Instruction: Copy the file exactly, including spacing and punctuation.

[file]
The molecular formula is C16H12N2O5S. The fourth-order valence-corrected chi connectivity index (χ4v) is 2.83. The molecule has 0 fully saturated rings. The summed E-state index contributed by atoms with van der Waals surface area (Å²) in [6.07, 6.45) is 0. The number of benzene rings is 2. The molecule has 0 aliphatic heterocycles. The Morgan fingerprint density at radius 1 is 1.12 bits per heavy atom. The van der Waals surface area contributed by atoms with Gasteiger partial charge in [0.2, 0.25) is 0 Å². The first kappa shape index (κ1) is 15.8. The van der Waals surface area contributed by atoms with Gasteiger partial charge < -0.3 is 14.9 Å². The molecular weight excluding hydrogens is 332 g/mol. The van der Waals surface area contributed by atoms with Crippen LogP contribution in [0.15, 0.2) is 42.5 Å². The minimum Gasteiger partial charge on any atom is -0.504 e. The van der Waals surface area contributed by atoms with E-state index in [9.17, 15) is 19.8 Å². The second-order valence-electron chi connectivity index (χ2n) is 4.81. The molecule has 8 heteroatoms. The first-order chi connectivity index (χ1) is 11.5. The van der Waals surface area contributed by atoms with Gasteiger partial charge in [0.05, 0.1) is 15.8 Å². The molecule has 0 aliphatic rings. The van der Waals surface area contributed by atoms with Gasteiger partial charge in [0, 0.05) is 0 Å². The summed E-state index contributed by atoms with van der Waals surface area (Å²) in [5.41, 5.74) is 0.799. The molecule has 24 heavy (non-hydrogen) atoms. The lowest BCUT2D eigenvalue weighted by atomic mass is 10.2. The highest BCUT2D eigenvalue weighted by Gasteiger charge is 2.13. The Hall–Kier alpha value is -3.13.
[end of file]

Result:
The molecular formula is C16H12N2O5S. The fourth-order valence-corrected chi connectivity index (χ4v) is 2.83. The molecule has 0 fully saturated rings. The summed E-state index contributed by atoms with van der Waals surface area (Å²) in [6.07, 6.45) is 0. The number of benzene rings is 2. The molecule has 0 aliphatic heterocycles. The Morgan fingerprint density at radius 1 is 1.12 bits per heavy atom. The van der Waals surface area contributed by atoms with Gasteiger partial charge in [0.2, 0.25) is 0 Å². The first kappa shape index (κ1) is 15.8. The van der Waals surface area contributed by atoms with Gasteiger partial charge < -0.3 is 14.9 Å². The molecular weight excluding hydrogens is 332 g/mol. The van der Waals surface area contributed by atoms with Crippen LogP contribution in [0.15, 0.2) is 42.5 Å². The minimum Gasteiger partial charge on any atom is -0.504 e. The van der Waals surface area contributed by atoms with E-state index in [9.17, 15) is 19.8 Å². The second-order valence-electron chi connectivity index (χ2n) is 4.81. The molecule has 8 heteroatoms. The first-order chi connectivity index (χ1) is 11.5. The van der Waals surface area contributed by atoms with Gasteiger partial charge in [0.05, 0.1) is 15.8 Å². The molecule has 0 aliphatic rings. The van der Waals surface area contributed by atoms with Gasteiger partial charge in [0, 0.05) is 0 Å². The summed E-state index contributed by atoms with van der Waals surface area (Å²) in [5.41, 5.74) is 0.799. The molecule has 24 heavy (non-hydrogen) atoms. The lowest BCUT2D eigenvalue weighted by atomic mass is 10.2. The highest BCUT2D eigenvalue weighted by Gasteiger charge is 2.13. The Hall–Kier alpha value is -3.13.